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Capitol Roundup is NC Farms Bureau’s weekly video and email report that summarizes key legislative developments and explains in clear terms how those developments affect agriculture.

NCGA approves, Cooper signs $25.9B budget

After months of negotiations, the North Carolina General Assembly approved a $25.9B budget Thursday, and Gov. Roy Cooper signed it into law the same day. For the last two years, state government had been funded at spending levels set by the 2018-19 fiscal year budget. The new budget, SB 105, the Current Operations Appropriations Act of 2021, includes funding for a number of agricultural priorities, including:

  • $40 million for food banks;
  • $10 million for the Golden LEAF Foundation to establish a grant program to assist nonprofit organizations in becoming partner agencies with food banks;
  • $17 million for Meat and Seafood Processing Grants;
  • $30 million for the new Swine and Dairy Assistance Program;
  • $50 million for the Crop Loss Assistance Grants, which provides Tropical Storm Fred relief for agricultural producers;
  • $38 million for a new Streamflow Rehabilitation Assistance Program;
  • $11 million over 2 years for the Tobacco Trust Fund Commission ($5 million is new, non-recurring funding);
  • $5 million for the North Carolina SweetPotato Commission for nematode research;
  • $4 million for N.C. State University to construct a new apiculture research facility;
  • $26 million over 2 years for the Agricultural Development and Farmland Preservation Trust Fund ($16 million is new, non-recurring funding);
  • And $126.4 million for the NC Rural Center to implement various programs.

The budget also provides supplemental funding for the N.C. State Fair and the Western NC Agricultural Center to help offset financial losses during the pandemic. Also of note in the budget is $1 billion to expand broadband and $500 million for a new N.C. Department of Revenue Business Recovery Grant Program.

The budget also makes a number of changes to the tax code, including:

  • A deduction for Paycheck Protection Program loans and Economic Injury Disaster Loans;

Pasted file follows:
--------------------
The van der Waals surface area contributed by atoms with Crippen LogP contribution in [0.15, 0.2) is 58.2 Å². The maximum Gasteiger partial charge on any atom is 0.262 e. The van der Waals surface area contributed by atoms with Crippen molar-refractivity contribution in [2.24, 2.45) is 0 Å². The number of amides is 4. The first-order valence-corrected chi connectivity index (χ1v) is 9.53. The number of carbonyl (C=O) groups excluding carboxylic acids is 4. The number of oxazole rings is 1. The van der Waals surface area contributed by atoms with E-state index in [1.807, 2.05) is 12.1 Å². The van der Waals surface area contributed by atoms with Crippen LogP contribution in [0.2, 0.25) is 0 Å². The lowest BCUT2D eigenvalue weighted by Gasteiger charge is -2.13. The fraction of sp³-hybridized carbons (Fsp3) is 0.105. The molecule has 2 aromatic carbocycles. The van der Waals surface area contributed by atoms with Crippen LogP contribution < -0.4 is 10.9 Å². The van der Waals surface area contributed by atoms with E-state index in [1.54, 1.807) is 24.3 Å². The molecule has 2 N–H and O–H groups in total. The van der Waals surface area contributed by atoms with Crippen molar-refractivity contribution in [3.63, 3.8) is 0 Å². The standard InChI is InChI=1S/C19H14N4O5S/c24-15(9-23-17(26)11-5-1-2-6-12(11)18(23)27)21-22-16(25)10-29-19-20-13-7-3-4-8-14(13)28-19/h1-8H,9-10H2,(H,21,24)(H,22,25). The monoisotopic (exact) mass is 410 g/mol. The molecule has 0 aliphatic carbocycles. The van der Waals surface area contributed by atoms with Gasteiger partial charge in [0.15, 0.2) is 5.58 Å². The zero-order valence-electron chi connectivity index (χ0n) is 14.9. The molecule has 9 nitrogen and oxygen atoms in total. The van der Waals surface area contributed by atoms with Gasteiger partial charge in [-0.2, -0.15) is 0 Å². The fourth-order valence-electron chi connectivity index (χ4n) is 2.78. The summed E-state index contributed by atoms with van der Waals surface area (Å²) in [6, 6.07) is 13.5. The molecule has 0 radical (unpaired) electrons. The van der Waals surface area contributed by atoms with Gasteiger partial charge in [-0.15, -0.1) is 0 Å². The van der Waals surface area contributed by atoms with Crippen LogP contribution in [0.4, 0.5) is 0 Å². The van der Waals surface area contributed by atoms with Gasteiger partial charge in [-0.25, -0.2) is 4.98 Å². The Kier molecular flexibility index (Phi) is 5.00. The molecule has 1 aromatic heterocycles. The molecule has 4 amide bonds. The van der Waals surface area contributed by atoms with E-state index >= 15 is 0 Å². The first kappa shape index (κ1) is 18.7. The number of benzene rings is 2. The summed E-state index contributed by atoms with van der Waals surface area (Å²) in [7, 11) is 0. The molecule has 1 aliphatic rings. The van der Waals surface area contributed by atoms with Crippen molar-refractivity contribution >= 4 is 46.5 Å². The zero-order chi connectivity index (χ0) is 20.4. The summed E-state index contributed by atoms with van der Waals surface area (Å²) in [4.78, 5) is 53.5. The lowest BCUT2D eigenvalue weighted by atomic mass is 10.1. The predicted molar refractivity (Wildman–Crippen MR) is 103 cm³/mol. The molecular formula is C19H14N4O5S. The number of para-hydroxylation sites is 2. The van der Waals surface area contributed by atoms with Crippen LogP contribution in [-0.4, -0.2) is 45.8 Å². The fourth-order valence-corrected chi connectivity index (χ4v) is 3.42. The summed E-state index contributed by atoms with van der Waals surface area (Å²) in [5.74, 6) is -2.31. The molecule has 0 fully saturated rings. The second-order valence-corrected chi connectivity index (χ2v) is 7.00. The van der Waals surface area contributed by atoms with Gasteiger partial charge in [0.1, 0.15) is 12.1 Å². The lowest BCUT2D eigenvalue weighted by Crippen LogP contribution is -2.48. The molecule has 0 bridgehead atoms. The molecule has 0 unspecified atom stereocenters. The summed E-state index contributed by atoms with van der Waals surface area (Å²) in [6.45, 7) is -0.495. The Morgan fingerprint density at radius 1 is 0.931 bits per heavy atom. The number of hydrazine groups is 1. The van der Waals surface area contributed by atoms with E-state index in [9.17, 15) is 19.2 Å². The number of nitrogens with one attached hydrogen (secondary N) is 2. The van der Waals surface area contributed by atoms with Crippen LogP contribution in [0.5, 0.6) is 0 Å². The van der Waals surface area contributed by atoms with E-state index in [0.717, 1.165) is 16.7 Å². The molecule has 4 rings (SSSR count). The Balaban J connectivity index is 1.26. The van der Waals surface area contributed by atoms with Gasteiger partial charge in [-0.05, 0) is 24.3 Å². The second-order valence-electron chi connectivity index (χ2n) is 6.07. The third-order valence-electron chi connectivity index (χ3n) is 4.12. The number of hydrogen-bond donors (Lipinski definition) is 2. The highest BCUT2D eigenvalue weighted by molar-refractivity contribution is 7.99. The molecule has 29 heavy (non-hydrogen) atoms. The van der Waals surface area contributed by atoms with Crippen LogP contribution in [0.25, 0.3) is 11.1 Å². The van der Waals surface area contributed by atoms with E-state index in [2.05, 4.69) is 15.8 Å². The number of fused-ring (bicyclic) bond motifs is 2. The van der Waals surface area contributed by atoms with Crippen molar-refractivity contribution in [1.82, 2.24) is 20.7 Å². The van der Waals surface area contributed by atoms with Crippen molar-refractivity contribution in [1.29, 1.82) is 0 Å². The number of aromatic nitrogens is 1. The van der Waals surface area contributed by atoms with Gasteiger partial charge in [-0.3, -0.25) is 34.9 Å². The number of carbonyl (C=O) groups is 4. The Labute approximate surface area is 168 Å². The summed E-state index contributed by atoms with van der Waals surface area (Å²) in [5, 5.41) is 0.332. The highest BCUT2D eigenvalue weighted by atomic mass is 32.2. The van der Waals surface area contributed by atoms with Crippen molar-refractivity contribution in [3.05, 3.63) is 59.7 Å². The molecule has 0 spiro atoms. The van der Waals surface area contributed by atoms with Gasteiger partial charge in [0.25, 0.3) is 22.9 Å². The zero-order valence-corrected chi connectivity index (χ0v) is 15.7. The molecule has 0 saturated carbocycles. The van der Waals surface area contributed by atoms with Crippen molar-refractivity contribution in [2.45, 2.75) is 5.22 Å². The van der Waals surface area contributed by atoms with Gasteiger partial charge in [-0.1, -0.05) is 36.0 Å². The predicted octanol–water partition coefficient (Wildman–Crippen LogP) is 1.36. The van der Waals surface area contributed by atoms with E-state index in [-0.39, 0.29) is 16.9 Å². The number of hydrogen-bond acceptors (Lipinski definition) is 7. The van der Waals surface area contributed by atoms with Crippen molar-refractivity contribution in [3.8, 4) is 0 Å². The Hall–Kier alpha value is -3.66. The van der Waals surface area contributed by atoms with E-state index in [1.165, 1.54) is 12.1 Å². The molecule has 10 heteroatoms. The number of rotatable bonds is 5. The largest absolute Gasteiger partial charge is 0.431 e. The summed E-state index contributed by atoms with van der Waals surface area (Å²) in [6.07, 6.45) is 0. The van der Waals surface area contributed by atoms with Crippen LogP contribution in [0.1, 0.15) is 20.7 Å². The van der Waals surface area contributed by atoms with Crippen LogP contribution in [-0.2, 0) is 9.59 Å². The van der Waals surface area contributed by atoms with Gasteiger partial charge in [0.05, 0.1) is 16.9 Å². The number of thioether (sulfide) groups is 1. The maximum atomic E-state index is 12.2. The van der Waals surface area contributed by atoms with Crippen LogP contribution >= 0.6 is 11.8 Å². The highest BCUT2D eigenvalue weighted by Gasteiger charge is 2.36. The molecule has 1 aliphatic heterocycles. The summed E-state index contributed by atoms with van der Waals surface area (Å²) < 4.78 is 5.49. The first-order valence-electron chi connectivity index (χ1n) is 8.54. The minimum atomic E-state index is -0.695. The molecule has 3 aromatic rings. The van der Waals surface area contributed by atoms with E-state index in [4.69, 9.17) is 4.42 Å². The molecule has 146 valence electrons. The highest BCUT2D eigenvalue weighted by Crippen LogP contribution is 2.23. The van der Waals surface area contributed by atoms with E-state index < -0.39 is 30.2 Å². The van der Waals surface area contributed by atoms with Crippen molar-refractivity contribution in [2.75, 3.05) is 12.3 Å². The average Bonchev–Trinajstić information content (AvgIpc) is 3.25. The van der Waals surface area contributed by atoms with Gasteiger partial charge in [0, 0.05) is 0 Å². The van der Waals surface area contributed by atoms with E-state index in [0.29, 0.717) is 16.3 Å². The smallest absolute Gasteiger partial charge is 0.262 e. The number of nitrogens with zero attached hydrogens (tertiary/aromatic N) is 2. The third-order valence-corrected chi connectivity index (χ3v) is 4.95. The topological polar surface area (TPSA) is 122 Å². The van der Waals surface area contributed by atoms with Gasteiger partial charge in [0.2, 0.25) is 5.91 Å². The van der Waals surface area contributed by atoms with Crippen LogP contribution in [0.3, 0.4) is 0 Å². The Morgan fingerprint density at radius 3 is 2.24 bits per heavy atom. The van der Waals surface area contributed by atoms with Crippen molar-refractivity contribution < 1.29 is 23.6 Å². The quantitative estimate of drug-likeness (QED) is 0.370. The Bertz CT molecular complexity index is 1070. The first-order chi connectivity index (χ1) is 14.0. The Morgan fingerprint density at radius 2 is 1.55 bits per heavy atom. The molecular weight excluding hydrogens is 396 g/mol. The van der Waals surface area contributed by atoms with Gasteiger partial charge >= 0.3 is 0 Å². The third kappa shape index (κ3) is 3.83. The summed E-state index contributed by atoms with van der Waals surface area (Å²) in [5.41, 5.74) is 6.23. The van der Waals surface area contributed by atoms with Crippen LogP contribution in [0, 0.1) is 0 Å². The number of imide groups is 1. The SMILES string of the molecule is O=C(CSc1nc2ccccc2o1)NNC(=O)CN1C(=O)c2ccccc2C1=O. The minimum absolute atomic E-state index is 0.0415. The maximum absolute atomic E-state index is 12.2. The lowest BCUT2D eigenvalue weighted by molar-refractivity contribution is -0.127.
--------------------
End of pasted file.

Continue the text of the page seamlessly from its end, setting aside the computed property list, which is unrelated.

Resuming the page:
• A reduction in the individual income tax rate from 5.25 percent at present to 3.99 percent over the next six years, starting at 4.99 percent in the first year;
  • An increase in the standard deduction for married couples to $25,500 ($21,500 at present) and for single filers to $12,750 ($10,750 at present). Child deductions would increase by $500;
  • And, a phaseout of the corporate tax (currently 2.5 percent) by the end of the decade, beginning in 2025.

The budget also includes a provision limiting the Governor’s emergency powers. Emergency closure orders and other statewide emergency
declarations in place longer than 30 days would require Council of State approval and longer than 60 days would require the legislature’s
permission. Gov. Cooper has said he will challenge this provision.

The budget is likely to be the last major action of the 2021 long session, but lawmakers are expected to remain in Raleigh for a bit longer.
In addition to the budget work, the state legislature recently completed redistricting work and approved new political maps for the next decade. North Carolina recently gained a 14th U.S. House seat, and the new maps set the U.S. House, N.C. House, and N.C. Senate districts. Lawsuits contesting the maps have been filed.

For more information about these bills or any others of interest, visit the North Carolina General Assembly website, www.ncleg.gov. Bills are searchable by bill number and subject.

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